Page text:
The nature of the "public" served by public television is suggested by the fact that it, not commercial television, carries "Wall Street Week."
Liberals are of two minds on crime. For regular, ordinary criminals, they seek alternatives to prison, like work-release, halfway houses, restitution, probation and fines. But for the corporate criminals, they want jail. A bill before the Senate provides for up to five years' imprisonment without parole for employers who violate environmental and health and safety laws. A bill before the House makes it a felony, punishable by two years in prison, for "an appropriate manager" who knows of a serious health or safety hazard to conceal it from the public and affected employes. The ususal liberal position -- that prisons only breed more crime -- is thus replaced by the conservative notion that prison deters.
To me the justification for prison is not deterrence or rehabilitation. It is punishment of the guilty and protection of society. If you've ever visited a prison, you know that six months is adequate punishment for just about any crime. The only justification for longer sentences -- all of which qualify as cruel and unusual -- should be to protect the rest of us. This means locking up the violent, sane or insane, until they have ceased to be violent, but for all nonviolent crime six months should be the standard sentence.
With a little help from the government, the market could do unto OPEC what it has done unto Bunker Hunt. OPEC's prices, remember, are not based on partial control of a commodity. But any such control that is not complete is subject to market forces, as Hunt found out.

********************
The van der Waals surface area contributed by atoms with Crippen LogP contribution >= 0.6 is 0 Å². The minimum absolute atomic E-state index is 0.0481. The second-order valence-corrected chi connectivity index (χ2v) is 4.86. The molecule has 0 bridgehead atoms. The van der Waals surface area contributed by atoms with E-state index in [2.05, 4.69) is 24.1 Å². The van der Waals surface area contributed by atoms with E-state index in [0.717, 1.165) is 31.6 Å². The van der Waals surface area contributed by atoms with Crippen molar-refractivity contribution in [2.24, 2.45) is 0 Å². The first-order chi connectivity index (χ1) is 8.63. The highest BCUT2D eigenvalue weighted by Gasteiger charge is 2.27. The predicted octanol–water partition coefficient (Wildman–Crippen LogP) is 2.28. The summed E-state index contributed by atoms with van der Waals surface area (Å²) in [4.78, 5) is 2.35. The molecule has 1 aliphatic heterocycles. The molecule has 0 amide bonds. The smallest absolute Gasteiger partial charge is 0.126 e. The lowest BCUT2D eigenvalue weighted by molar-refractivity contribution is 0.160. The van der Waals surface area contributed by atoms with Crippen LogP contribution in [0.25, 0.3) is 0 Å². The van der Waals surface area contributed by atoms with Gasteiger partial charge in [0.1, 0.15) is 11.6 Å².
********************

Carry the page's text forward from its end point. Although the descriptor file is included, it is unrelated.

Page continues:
There are non-OPEC sources of oil, enough to fill at least half of our present demands. If we ration gas at the same level of strictness that we did during World War II, we could cut out consumption in half. Since we are the largest consumer of the world's oil production, such a cut would collapse prices and OPEC would join Bunker Hunt and all the other high rollers who have tried to act as if they controlled a market they really didn't. The most important result would be to squeeze out of inflation its largest single factor -- a factor that is also the most unnecessary because it is based not on production cost but on cartel pricing.
If I were an Israeli, I would be settling on the West Bank and sabotaging any possibility of genuine autonomy for it. If I were an Arab, I would demand a Palestinian state as the minimal righting of past wrongs to my people. But I am neither. As an American and a citizen of the world, I have to urge restraint on both sides in order to prevent a war that could harm them and involve us.
Many other Americans feel exactly as I do, and I think all of us are weary of being called anti-Israel or anti-Arab just because we want peace. The worst recent example of this was the Jewish reaction to the American vote on the U.N. resolution, in March. Whatever the defects of the resolution, our support of it was aimed not at hurting the Israelis or helping the Arabs, bu at encouraging peace.